- The integrity of future Supreme Courts has been protected
from the undue influences of a vocal, radical faction of the right
that is completely out of step with mainstream America. That was the
intent of the Republican "nuclear option" from the beginning. Tonight,
the Senate has worked its will on behalf of reason, responsibility and
the greater good. ...
I do not support several of the judges that have been agreed to because their views and records display judicial activism that jeopardize individual rights and freedoms. But other troublesome nominees have been turned down. And, most importantly, the U.S. Senate retains the checks and balances to ensure all voices are heard in our democracy.
I am grateful to my colleagues who worked so hard to achieve this agreement. I am hopeful that we can quickly turn to work on the people's business.
--- Harry Reid, defending his agreement to allow likely party-line votes on three of Dubya's most extreme nominees.
- Before I come to describe the Agreement which was signed
at Munich in the small hours of Friday morning last, I would like to
remind the House of two things which I think it very essential not to
forget when those terms are being considered. The first is this: We
did not go there to decide whether the predominantly German areas in
the Sudetenland should be passed over to the German Reich. That had
been decided already. Czechoslovakia had accepted the Anglo-French
proposals. What we had to consider was the method, the conditions and
the time of the transfer of the territory.
The second point to remember is that time was one of the essential factors. All the elements were present on the spot for the outbreak of a conflict which might have precipitated the catastrophe. We had populations inflamed to a high degree; we had extremists on both sides ready to work up and provoke incidents; we had considerable quantities of arms which were by no means confined to regularly organised forces. Therefore, it was essential that we should quickly reach a conclusion, so that this painful and difficult operation of transfer might be carried out at the earliest possible moment and concluded as soon as was consistent, with orderly procedure, in order that we might avoid the possibility of something that might have rendered all our attempts at peaceful solution useless. ...
... To those who dislike an ultimatum, but who were anxious for a reasonable and orderly procedure, every one of [the] modifications [of the Godesberg Memorandum by the Munich Agreement] is a step in the right direction. It is no longer an ultimatum, but is a method which is carried out largely under the supervision of an international body. ...
Ever since I assumed my present office my main purpose has been to work for the pacification of Europe, for the removal of those suspicions and those animosities which have so long poisoned the air. The path which leads to appeasement is long and bristles with obstacles. The question of Czechoslovakia is the latest and perhaps the most dangerous. Now that we have got past it, I feel that it may be possible to make further progress along the road to sanity.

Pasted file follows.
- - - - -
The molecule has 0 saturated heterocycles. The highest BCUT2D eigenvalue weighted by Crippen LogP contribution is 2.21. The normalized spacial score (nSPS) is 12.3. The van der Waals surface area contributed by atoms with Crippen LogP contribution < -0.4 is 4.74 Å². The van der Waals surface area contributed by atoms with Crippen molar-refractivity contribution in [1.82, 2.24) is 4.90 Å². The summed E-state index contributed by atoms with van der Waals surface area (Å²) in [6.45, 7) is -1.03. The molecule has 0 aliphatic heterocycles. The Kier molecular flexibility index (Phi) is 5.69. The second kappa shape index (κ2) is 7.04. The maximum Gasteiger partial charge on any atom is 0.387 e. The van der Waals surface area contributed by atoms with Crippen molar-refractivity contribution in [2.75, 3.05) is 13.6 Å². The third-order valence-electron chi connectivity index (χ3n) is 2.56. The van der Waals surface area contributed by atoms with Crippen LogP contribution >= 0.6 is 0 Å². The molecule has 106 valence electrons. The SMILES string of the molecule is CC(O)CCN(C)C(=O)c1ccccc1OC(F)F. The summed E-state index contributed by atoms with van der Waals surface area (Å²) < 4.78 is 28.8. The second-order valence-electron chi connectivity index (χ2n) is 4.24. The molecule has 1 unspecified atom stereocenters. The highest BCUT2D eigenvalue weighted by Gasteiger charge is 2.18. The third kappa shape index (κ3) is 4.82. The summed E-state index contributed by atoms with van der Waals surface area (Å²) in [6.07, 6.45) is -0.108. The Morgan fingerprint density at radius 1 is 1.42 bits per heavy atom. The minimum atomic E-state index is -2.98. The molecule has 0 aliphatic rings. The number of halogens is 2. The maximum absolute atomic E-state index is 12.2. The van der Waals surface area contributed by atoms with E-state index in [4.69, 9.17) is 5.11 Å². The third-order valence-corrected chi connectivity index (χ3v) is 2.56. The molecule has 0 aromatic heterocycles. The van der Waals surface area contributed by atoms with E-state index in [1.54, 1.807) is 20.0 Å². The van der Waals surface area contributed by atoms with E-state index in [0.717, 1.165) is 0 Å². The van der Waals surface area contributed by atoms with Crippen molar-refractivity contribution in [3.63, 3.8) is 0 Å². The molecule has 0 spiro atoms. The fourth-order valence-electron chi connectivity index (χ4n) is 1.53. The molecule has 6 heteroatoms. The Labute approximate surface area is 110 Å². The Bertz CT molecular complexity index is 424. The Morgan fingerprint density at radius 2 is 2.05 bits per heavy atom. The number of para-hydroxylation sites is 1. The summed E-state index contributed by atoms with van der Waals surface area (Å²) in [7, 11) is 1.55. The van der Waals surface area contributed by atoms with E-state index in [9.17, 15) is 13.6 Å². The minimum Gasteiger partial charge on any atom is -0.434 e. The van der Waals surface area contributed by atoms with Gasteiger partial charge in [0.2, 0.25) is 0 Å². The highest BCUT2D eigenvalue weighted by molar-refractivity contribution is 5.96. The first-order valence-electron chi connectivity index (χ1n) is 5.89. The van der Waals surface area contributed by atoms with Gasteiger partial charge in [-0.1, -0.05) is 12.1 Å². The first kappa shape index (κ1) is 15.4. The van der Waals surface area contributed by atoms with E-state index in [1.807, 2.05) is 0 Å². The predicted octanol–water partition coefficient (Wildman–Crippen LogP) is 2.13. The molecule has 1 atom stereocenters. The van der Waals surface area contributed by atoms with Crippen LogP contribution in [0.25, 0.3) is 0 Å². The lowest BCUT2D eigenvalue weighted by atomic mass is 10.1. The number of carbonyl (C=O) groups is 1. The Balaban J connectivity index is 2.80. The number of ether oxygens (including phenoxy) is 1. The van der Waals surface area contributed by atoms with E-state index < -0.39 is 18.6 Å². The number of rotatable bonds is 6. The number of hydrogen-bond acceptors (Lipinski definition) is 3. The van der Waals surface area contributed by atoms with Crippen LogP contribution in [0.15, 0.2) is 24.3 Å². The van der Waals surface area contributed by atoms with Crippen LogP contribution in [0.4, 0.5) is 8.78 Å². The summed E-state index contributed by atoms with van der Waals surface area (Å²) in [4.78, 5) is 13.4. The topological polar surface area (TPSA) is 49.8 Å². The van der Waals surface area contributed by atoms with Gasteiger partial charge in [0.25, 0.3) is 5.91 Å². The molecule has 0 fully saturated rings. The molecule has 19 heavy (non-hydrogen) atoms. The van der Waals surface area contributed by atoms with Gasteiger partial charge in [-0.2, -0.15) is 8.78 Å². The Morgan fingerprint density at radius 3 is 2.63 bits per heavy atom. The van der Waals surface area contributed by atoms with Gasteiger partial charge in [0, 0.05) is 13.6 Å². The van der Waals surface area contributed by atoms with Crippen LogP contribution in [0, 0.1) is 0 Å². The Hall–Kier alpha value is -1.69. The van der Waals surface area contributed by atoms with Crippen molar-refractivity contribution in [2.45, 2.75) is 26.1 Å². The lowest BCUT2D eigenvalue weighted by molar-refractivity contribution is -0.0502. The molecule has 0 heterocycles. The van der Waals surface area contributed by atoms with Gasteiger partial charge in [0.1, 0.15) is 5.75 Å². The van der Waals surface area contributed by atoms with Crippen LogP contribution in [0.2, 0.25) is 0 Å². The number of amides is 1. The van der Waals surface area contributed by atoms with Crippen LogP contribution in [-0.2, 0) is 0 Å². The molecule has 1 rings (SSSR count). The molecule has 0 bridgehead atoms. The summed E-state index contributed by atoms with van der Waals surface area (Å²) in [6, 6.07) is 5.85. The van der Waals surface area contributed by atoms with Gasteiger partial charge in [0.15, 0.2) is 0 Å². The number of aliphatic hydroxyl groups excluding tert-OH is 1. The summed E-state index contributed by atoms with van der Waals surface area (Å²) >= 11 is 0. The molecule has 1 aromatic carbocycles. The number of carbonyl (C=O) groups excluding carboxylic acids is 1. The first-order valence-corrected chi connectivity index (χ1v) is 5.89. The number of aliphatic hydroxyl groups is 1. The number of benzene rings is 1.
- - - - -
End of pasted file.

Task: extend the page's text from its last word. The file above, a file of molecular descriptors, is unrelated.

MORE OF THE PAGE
--- Neville Chamberlain, defending his agreement at Munich.
And no, I'm not comparing the theocons to the Nazis here. I'm comparing Harry Reid to Neville Chamberlain. Each of them manged, in his own way I'm sure, to convince himself that an opponent's brute exercise of power was somehow mitigated by minor concessions over matters of form.
(And yes, the freepers are outraged. Should I be pleased? It's their job to be outraged. It's their place in the movement.)
What cripples the Democrats politically, more than anything else, is the widespread perception that they care about nothing other than clinging to the tattered remnants of their own fading power. They complain that it's unfair to expect them to offer up a program when they lack the power to enact it. Gosh, that sure stopped Newt Gingrich.
This deal just tatters those remnants some more -- preserving the filibuster, as I've noted already, as a kind of theoretical option, which they get to keep as long as the Republicans can't convince their own caucus, on a party-line vote, that the Democrats' use of it is somehow extraordinary. Merely to be seen putting up an actual fight would be worth more than that.
Senator Feingold gets it. Pity the leadership doesn't...
More: A lot of liberal bloggers are taking comfort in James Dobson's fulminations against the deal. "Justice Clarence Thomas, Justice Antonin Scalia, and Chief Justice William Rehnquist would never have served on the U. S. Supreme Court if this agreement had been in place during their confirmations." -- never mind that all of them were in fact confirmed under the long-standing rules which would have permitted filibusters. Well, Dobson objects to the deal because Dobson objects to anything the Democrats do, whether he has a reason to or not. As with the Freepers, that's just his job...